That is not the intention of the system. Pigskin is intented to maintain the version of an application on a user's computer.
You will hopefully save a good deal of time by using Pigskin instead of making a versioning system from scratch. If there is a feature that you need that Pigskin doesn't do, you can put in a feature request or modify the source code.
The Pigskin client is made up of two parts -- a "container" and a "module". The module is updated automatically by the Pigskin system when the client connects to a server. Each module version may have different options, so you can't determine which options are available to you until you connect and deteremine the version of the Pigskin server.
It is not necessary for an application to exist on a machine for Pigskin to "update" it. When the client connects, it will download all of the files from the application directory on the server. Naturally, if you store all the files needed to run the application on the server, then the application will be deployed by running Pigskin on the client with the appropriate options. If you have a way to automatically invoke the client on multiple remote computers (via a telnet session or a Windows logon script, etc), then you can use this method to automatically deploy applications. Of course, you will have to find platform-specific methods of overcoming obstacles such as user priveleges and modification of settings (such as modifying the Windows registry).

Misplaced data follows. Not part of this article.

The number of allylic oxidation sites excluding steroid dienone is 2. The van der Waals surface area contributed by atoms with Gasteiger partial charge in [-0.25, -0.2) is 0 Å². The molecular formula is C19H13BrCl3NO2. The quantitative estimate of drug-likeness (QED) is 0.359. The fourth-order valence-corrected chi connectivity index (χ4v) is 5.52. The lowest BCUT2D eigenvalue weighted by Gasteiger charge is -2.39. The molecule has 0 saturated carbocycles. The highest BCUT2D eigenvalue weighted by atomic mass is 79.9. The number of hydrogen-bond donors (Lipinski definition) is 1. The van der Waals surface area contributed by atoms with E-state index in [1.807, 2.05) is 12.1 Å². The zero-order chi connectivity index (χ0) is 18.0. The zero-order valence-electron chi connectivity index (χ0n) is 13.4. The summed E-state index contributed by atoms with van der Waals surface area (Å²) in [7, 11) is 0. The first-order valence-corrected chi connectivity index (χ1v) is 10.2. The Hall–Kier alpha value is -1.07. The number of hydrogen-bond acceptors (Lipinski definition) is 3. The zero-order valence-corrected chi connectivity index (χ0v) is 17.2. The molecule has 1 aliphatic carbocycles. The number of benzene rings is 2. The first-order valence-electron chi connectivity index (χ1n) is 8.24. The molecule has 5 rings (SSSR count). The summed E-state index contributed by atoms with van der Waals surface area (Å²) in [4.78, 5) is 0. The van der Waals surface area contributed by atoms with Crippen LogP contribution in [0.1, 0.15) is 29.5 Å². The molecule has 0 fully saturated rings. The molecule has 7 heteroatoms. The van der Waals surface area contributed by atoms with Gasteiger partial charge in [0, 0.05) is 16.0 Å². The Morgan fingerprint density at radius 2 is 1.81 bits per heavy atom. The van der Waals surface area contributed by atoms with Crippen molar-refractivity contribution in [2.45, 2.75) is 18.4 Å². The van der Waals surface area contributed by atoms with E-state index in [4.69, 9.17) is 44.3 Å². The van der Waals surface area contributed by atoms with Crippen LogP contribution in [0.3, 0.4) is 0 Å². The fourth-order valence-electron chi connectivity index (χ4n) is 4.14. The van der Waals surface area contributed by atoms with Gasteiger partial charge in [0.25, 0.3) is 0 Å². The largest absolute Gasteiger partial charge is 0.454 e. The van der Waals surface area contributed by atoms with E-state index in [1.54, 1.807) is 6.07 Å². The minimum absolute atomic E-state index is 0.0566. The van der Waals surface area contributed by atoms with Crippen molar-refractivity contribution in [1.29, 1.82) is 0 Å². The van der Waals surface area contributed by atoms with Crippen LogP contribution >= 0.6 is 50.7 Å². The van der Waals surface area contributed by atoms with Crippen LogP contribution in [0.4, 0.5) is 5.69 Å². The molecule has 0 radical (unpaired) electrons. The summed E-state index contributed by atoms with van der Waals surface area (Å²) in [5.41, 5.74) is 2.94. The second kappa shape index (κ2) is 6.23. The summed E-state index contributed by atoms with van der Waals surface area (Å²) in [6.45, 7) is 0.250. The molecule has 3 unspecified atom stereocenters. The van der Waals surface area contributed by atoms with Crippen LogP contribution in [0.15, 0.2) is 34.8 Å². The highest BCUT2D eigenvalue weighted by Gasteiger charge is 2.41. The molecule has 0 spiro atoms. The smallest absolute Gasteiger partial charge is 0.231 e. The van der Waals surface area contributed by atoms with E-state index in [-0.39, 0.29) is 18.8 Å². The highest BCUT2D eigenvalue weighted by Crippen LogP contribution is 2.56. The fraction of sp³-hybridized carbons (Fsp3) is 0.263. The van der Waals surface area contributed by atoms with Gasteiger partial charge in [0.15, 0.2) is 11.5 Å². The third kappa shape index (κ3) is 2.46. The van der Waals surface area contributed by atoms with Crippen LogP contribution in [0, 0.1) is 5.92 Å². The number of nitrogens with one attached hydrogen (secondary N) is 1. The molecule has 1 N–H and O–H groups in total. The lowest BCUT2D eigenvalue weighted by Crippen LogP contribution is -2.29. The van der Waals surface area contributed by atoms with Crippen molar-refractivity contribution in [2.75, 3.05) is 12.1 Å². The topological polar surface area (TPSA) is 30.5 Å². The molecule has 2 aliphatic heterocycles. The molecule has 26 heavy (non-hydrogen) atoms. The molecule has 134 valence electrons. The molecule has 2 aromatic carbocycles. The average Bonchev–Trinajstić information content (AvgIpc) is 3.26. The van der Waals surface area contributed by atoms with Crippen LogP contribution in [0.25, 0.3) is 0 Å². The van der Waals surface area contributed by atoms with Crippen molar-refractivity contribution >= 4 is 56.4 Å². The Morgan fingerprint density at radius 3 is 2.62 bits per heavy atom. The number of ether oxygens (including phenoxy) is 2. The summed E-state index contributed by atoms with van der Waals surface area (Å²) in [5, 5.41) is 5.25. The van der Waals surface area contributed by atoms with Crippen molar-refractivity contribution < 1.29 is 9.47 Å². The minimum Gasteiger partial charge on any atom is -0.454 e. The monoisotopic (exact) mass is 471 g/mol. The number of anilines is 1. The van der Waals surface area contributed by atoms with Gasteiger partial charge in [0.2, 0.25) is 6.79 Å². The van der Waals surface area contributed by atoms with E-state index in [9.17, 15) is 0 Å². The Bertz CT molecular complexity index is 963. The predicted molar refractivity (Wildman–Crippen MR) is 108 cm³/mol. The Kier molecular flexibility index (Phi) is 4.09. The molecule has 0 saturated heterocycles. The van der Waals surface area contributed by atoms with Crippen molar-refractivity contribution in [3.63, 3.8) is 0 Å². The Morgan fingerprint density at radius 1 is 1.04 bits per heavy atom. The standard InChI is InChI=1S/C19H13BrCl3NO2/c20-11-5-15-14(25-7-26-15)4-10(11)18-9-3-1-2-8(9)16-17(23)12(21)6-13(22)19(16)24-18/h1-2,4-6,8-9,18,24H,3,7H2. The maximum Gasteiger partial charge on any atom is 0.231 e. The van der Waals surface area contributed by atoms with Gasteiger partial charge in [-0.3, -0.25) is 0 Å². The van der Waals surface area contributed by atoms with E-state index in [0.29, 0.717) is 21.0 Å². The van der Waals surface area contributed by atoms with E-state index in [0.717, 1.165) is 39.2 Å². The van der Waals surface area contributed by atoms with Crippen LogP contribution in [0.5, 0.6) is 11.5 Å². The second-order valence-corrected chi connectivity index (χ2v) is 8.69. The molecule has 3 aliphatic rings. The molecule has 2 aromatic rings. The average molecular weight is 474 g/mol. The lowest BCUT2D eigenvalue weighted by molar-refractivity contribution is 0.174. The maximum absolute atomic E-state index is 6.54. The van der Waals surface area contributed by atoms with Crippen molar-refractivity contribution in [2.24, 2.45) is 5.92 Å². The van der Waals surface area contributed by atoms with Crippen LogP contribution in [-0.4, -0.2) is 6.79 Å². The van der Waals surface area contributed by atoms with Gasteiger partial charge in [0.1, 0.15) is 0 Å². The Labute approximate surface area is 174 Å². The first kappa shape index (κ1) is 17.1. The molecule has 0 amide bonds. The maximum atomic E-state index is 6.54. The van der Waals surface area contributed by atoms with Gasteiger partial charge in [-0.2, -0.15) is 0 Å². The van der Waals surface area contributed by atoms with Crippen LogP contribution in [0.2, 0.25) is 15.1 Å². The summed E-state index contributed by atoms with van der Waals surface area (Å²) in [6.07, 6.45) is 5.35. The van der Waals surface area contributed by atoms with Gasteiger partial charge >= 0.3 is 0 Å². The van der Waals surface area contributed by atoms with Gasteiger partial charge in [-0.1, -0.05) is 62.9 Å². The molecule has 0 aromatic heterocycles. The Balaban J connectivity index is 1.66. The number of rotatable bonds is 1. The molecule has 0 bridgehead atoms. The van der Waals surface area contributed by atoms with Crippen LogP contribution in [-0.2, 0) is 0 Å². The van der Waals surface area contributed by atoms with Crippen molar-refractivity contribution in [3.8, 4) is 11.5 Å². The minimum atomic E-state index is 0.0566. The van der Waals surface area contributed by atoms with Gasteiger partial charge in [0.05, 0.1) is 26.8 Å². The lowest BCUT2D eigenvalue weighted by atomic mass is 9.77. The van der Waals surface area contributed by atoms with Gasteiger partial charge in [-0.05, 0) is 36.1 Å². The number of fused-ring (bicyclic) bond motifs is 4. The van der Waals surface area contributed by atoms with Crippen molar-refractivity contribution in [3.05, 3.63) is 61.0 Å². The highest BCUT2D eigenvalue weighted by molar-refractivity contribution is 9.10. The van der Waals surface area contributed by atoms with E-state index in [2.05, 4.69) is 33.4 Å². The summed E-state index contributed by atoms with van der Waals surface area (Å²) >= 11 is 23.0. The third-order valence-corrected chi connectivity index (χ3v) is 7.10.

Absolutely not. Pigskin is a Java program that can be run on any Java platform to update any application. However, applications written in Java can interact directly with Pigskin classes if desired. See the documentation on using Pigskin as a Program for more information.
Basically, if you can use Pigskin as an application and it works for you, then you should do so. But if your application is written in Java or has a way to directly invode Java code, then you may be able to use the Pigskin classes and have a little more control over the update process.
I will avoid descending into a discussion about the performance of Java in general. In the case of Pigskin, there is little processing involved and the system will spend the vast majority of the time waiting on the network. I don't believe that a non-Java implementation of Pigskin would be significantly faster.
Pigskin is implemented in Java so it will be supported on a wide range of platforms. Java also is very convenient when writing network applications. There are no plans to port Pigskin to other platforms because at this time I don't see the need to do so.